This is an invaluable book. Treatment resistance is a common problem in psychiatry, and this invaluable book offers useful information on how to identify and treat this problem. Every psychiatrist should have a copy on their reference shelf, and I would suggest that it be required reading for psychiatric residents. I look forward to subsequent editions of this excellent book.—William Miles, M.D., Doody's Health Science Book Review Journal, 1/1/2002
The Difficult-to-Treat Psychiatric Patient should prove a useful text for clinicians in psychiatry and psychology and other behavioral specialists. The writing is concise, the information is accurate and recent, and it seems to have been edited in a very thoughtful, utilitarian manner. It is a book that I began using myself and recommended to colleagues before I finished reading it.—JAMA, 1/1/2002
It is invaluable to have a resource like The Difficult-to-Treat Psychiatric Patient which is thorough, impartial, and user-friendly. I heartily recommend it to any mental health professional who has struggled with these issues, and who has wished they had sage advice at their fingertips.—Neil B. Sandson, M.D., Journal of Nervous and Mental Disease, 1/1/2002
The chapters of this invaluable volume comprise a set of treatment manuals for many of the most resistant patients in psychiatry. The expert authors recruited by Drs. Dewan and Pies lucidly describe therapeutic approaches that have been shaped by comprehensive knowledge, balanced judgment, and common sense. As both a concise review of major psychiatric syndromes and a guide to overcoming treatment impasses, The Difficult-to-Treat Psychiatric Patient should be in the lending library of every psychiatric residency director, as well as on the bookshelf of any clinician who struggles to help these challenging patients.—Edward K. Silberman, M.D., Director of Residency Education, Department of Psychiatry and Human Behavior, Jefferson Medical College, Thomas Jefferson University, Philadelphia, Pennsylvania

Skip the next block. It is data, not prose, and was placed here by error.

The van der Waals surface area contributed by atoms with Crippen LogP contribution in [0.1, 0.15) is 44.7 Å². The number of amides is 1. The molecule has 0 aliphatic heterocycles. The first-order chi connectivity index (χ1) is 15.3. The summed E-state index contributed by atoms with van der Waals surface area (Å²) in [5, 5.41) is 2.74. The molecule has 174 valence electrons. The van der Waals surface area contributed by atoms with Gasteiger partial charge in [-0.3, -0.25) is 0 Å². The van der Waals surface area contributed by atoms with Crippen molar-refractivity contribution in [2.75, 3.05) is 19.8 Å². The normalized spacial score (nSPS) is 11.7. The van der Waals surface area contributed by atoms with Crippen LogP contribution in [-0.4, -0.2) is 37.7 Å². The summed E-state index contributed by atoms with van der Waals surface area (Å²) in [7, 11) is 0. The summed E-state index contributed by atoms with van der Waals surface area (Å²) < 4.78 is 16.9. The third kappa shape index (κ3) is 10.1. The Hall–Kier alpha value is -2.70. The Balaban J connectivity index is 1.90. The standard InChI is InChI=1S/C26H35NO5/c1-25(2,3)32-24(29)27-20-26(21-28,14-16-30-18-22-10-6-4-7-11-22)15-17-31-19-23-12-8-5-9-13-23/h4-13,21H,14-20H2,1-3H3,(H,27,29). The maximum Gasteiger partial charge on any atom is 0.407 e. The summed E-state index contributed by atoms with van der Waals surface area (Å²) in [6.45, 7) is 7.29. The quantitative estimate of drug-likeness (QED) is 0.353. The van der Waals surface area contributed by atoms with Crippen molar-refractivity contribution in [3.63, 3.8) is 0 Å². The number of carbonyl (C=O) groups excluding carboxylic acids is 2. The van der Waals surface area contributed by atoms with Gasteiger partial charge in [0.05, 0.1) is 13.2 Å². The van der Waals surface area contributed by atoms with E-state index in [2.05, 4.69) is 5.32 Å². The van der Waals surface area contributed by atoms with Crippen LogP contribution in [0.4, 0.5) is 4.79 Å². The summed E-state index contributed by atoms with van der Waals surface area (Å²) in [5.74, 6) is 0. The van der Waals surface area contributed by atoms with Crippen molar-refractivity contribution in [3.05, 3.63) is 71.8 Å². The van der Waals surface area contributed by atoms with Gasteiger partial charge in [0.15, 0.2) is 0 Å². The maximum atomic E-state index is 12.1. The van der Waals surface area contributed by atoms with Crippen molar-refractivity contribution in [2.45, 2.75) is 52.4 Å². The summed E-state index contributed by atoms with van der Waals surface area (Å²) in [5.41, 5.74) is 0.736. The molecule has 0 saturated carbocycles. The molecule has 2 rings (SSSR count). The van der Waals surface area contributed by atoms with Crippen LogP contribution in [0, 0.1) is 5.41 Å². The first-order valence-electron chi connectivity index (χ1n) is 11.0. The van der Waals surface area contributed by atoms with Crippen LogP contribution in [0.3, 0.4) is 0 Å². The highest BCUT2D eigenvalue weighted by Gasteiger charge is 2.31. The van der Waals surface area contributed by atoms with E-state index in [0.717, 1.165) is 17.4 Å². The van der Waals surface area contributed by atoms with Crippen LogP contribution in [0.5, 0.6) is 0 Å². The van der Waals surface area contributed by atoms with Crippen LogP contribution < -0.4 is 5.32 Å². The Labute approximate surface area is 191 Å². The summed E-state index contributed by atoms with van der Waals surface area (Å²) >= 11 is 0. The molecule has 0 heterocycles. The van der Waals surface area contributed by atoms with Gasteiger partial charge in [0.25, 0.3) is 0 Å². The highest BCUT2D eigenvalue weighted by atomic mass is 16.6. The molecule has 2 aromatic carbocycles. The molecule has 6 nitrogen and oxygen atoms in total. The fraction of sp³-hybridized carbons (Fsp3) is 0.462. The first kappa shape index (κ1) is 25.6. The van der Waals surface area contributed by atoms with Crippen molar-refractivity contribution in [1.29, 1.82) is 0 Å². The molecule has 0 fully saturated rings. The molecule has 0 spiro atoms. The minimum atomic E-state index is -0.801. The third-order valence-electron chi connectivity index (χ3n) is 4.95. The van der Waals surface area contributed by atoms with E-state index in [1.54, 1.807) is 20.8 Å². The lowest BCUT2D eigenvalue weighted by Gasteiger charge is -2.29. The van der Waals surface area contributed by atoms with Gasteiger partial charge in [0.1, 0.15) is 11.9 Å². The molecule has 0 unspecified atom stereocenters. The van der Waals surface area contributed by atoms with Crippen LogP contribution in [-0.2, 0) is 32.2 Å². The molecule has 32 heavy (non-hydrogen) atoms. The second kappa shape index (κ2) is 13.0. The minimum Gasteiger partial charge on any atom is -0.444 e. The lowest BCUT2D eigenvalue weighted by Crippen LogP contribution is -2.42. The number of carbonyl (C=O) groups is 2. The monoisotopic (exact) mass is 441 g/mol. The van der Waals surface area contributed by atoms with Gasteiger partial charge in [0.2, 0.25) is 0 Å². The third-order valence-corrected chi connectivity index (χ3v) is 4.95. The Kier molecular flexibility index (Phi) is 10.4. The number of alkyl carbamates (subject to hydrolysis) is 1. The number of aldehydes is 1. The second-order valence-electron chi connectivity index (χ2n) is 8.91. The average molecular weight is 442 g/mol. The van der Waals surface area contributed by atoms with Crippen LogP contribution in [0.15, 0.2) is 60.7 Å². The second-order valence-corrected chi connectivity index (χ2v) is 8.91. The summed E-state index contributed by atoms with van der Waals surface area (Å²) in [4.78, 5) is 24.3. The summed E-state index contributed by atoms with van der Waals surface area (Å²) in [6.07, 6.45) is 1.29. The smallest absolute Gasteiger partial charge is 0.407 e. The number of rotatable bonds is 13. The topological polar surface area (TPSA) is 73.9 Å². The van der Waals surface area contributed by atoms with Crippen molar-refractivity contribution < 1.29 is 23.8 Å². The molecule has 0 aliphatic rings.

Every clinician, whether at the beginning or nearing the end of his or her career, has encountered patients who present a challenge for one reason or another. Drs. Dewan and Pies have produced a book that will be helpful to clinicians at every stage of their career in stepping back and thinking through how to address problematic clinical situations. The last chapter, which sums up the state of our knowledge, clarifies directions for future research and provides collegial support for those struggling through those difficult times, is a gem.—Allan Tasman, M.D., Department of Psychiatry and Behavioral Sciences, University of Louisville School of Medicine, Louisville, Kentucky
Whether novice or master clinician, there is not a psychiatrist who has not, at times, found difficult patients frustrating as well as challenging. This pearl-studded book, The Difficult-to-Treat Psychiatric Patient offers enlightenment, aid, and solace to the most harried of clinicians, with its balanced trove of new treatments, research, and practical psychotherapeutic and psychopharmacologic guidance. In this superbly edited book, help is readily at hand!—Don R. Lipsitt, M.D., Clinical Professor of Psychiatry, Harvard Medical School, Boston, Massachusetts
[I]t is a thorough and eminently readable account of the many ways a clinician can treat the patient who is not getting better.—Psychiatric Services, 1/1/2002
An incisive, well-written and nearly comprehensive guide to patients for whom treatment failure appears a likely outcome. Perhaps the most valuable element of The Difficult-to-Treat Psychiatric Patient is the overall tone of the volume. The editors manage to convey both sympathy and reassurance for psychiatrists who are faced with especially challenging patients. . . . In short, [this book] is an extremely valuable reference work to which psychiatrists should refer early and often during periods of therapeutic frustration.—Michael Brodsky, M.D., Metapsychology Online Book Reviews, 1/1/2002
Carousel Control - items will scroll by tabbing through them, otherwise arrows can be used to scroll one item at a time